“She’s actually put thousands of dollars into keeping this star going over the years,” Honey said. “I know every time we had Max Myers climb up there to fix this star, I’d call Ruth and say, ‘Ruth, I need another thousand dollars to get Max to climb up and fix this old star, the neon lights just wouldn’t keep going. She’d say okay and send me another thousand dollars, so I don’t know how many thousands of dollars she’s sent to the county.
“In 2008, she said to me, you know I bet they’ve got some new technology now to light that star, and they did. She said I would give some money to come up with a new way to light the star, so we contacted Sign Designs, John Hipple, and John came up with this idea and he had Darieus and I over to look at it. Ruth sent me another $10,000 and it took all of that and more for the crane.”
Kolpin-Rubison was deferential when she spoke at the 2010 rededication.
“I think the honor belongs to Jim Honey and all the committee that works for the preservation of this courthouse,” she said. “I’m so pleased with that LED lighting. It’s wonderful and the committee for the courthouse refurbishment has worked and worked and worked so hard. I know Sue Vandegriff has worked so hard and I’m really pleased with the lights.”
On March 10, 2008, Missouri Southern State University thanked Kolpin-Rubison for her six-figure donation that helped the university’s television station meet a crucial federal deadline to go from an analog to digital television signal.
The television station, located in a building named for another Carthage legend, Richard M. Webster, was named the Ruth I. Kolpin Television Station.
“It’s wonderful of them to do that,” Kolpin said at the ceremony. “I just really appreciate it. Missouri Southern State University is a wonderful school and I really appreciate having it in this area.
“My whole life’s been broadcasting and we have an endowed scholarship at the school,” Kolpin said. “I’d just like to make things easier for others and I wanted the students to be able to learn on the best digital equipment. The foundation and the scholarship do the same thing.”
How important was the donation?
“This is the first major upgrade we’ve done in the 20 years of operations of this KGCS Channel 57,” Missouri Southern Finance Director Rob Yust told the MSSU Board of Governors in 2008. “Low-power stations such as KGCS will eventually need to be converted to digital, but we’re going to be ahead of the curve. We’ll be a trend-setter in the industry. We’re not able to do this without the generous donation from the Ruth Kolpin Foundation which we are extremely appreciative of.”
Early Childhood center
Kolpin-Rubison helped the Carthage R-9 School District give the youngest Carthage Children a state-of-the-art place to prepare for a life of learning.
A $100,000 donation prompted the district to put her name on the Ruth I. Kolpin-Rubison Early Childhood Center, located on Fairview Avenue and dedicated in 2016.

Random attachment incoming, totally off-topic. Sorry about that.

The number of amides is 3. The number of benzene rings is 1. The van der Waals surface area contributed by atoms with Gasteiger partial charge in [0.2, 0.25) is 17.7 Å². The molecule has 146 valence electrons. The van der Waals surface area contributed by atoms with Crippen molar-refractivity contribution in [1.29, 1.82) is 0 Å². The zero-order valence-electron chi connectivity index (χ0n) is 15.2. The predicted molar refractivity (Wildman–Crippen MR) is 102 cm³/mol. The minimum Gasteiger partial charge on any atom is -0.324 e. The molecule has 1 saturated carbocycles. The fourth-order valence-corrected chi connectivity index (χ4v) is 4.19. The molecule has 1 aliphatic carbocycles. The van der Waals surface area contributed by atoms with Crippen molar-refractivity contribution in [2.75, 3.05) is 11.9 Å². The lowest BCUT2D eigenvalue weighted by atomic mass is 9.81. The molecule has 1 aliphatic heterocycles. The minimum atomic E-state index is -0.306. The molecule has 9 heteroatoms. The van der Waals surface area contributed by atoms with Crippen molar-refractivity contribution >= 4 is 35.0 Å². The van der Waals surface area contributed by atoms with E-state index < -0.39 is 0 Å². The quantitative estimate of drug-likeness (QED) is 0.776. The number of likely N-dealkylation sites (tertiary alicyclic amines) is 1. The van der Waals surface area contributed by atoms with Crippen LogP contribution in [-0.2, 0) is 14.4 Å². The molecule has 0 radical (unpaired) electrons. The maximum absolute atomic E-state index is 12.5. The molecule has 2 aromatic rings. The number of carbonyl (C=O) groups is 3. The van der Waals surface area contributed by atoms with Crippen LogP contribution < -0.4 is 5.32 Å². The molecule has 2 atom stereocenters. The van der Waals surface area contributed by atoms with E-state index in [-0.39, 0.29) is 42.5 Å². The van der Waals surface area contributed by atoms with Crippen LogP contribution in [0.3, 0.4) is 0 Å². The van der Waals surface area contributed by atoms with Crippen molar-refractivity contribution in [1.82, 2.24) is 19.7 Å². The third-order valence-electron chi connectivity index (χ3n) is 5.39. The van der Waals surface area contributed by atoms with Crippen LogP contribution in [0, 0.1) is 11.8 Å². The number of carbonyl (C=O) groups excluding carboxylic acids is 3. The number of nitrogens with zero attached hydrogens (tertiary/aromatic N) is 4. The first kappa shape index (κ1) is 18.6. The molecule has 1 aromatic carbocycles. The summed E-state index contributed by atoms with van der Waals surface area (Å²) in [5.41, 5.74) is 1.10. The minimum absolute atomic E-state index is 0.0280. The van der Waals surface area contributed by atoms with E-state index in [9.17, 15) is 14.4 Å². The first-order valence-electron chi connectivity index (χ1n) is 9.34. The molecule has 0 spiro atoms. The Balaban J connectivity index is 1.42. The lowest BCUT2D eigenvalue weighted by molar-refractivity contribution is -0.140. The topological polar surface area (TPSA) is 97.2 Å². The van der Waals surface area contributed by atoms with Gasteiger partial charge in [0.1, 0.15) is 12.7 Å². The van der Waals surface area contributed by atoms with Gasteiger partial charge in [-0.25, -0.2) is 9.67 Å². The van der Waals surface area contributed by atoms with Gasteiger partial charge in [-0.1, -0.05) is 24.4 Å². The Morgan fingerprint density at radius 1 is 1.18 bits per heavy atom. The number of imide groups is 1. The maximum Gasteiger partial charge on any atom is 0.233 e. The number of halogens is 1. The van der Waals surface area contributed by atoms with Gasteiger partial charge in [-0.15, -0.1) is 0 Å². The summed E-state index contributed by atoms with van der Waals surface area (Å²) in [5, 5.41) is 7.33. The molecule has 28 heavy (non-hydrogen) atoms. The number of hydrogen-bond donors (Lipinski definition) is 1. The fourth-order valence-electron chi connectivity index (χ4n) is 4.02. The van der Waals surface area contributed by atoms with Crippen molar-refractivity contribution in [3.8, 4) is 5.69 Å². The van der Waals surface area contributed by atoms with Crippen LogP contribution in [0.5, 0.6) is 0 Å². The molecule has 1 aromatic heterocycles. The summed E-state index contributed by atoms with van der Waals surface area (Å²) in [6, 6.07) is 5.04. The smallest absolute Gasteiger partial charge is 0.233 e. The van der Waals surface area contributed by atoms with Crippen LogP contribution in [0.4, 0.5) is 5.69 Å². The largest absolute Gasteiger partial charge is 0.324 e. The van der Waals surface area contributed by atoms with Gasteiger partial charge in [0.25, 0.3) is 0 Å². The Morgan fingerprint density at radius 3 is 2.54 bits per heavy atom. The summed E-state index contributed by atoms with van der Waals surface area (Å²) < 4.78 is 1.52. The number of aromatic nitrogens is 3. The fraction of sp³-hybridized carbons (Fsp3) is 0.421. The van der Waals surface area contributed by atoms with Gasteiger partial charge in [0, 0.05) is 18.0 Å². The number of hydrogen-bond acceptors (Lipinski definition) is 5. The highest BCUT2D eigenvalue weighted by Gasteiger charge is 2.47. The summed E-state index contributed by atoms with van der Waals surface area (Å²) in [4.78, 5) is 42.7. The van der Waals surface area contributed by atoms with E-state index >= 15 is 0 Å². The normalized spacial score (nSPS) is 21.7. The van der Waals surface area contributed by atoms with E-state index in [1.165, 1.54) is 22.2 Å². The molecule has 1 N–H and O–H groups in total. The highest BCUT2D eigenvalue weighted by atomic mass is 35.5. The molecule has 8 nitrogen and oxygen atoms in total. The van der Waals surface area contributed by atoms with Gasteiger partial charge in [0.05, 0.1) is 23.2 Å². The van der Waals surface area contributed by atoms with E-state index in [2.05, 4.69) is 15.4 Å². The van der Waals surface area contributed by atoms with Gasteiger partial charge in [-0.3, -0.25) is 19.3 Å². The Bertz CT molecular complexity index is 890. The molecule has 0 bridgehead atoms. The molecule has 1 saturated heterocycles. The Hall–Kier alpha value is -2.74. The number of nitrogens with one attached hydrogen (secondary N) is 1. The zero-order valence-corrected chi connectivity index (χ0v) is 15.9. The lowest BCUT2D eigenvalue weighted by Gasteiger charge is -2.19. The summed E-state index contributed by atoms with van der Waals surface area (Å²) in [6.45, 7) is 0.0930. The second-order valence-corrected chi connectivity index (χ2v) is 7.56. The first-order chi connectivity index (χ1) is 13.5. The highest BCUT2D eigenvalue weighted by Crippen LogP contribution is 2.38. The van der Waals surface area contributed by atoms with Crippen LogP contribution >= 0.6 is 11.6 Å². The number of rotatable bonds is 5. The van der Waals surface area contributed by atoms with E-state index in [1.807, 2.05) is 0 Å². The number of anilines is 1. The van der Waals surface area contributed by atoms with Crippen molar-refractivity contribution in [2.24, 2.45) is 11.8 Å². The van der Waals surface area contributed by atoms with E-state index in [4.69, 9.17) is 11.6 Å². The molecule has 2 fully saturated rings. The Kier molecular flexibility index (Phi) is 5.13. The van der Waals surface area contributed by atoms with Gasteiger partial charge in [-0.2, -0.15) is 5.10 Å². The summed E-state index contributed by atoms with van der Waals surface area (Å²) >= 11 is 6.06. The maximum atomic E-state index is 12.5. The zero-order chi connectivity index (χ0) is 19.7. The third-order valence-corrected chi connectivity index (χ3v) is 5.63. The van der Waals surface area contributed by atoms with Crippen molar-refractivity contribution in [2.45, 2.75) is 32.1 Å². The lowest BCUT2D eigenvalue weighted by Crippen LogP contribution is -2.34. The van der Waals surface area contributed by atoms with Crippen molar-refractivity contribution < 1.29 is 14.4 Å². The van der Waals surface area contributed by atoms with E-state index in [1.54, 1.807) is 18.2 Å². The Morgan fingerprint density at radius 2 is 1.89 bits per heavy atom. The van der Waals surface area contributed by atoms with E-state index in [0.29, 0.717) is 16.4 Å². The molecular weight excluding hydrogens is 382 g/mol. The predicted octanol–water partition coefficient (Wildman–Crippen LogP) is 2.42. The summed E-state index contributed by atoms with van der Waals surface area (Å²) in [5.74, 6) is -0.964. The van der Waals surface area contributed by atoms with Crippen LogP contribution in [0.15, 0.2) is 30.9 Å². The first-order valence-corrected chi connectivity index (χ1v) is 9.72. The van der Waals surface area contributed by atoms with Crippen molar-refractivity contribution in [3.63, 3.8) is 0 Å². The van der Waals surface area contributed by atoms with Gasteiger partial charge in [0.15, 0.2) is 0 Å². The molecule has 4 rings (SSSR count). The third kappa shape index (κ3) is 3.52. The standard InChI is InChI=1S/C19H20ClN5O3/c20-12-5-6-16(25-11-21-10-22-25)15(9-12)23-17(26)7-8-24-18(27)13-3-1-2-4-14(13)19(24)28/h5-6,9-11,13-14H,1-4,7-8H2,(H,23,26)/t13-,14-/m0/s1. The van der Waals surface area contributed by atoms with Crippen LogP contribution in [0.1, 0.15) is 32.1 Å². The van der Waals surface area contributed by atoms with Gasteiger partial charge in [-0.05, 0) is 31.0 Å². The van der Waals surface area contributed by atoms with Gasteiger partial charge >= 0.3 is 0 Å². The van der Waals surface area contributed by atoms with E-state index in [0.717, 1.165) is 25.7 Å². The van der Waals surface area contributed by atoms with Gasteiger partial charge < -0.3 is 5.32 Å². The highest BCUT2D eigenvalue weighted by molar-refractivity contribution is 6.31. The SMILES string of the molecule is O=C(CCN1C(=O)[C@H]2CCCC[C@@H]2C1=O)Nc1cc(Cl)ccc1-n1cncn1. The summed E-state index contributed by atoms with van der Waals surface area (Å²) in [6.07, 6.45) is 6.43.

“I’ve always had a lot of feeling for children, especially handicapped children,” Kolpin-Rubison said in an interview in 2016 with The Carthage Press. “My step-son, little Richard Kolpin, was disabled, and he didn’t live very long. That was back when George (Kolpin) and I lived in New York, and I’ve always felt a soft spot for children with special needs.”
The $3 million facility provided a permanent home to several early childhood programs that had been housed in whatever space could be found for years, including the Parents as Teachers program and Title One early childhood education program.
“We sincerely appreciate Mrs. Kolpin-Rubison stepping forward to partner with us on this project and are overwhelmed with the outpouring of support from the Carthage community,” said Dr. Blaine Henningsen, Carthage School Superintendent in 2014 when the facility was named. “This facility will stand as a tribute to the generosity of Carthage citizens and their love for children.”
Stadium press box
Another donation to the local school district resulted in Kolpin-Rubison’s name and the call letters of radio station she was associated with for decades being placed permanently on the press box at the new David Haffner Stadium at Carthage High School.
In 2016, the Carthage Board of Education agreed to name media facility the Ruth Kolpin/1490 KDMO Press Box after Kolpin-Rubison and her family gave the district $165,000 for the naming rights.
Kolpin-Rubison recalled the times she sold advertising for Carthage games when she and her late husband, George Kolpin, owned KDMO radio, and she spent some time in the old press box at K.E. Baker Stadium while George Kolpin broadcast games.
“I believe in education and I believe every school deserves funding by people who can afford to do it,” Kolpin-Rubison said. “I like to give and I try to do it when I can.”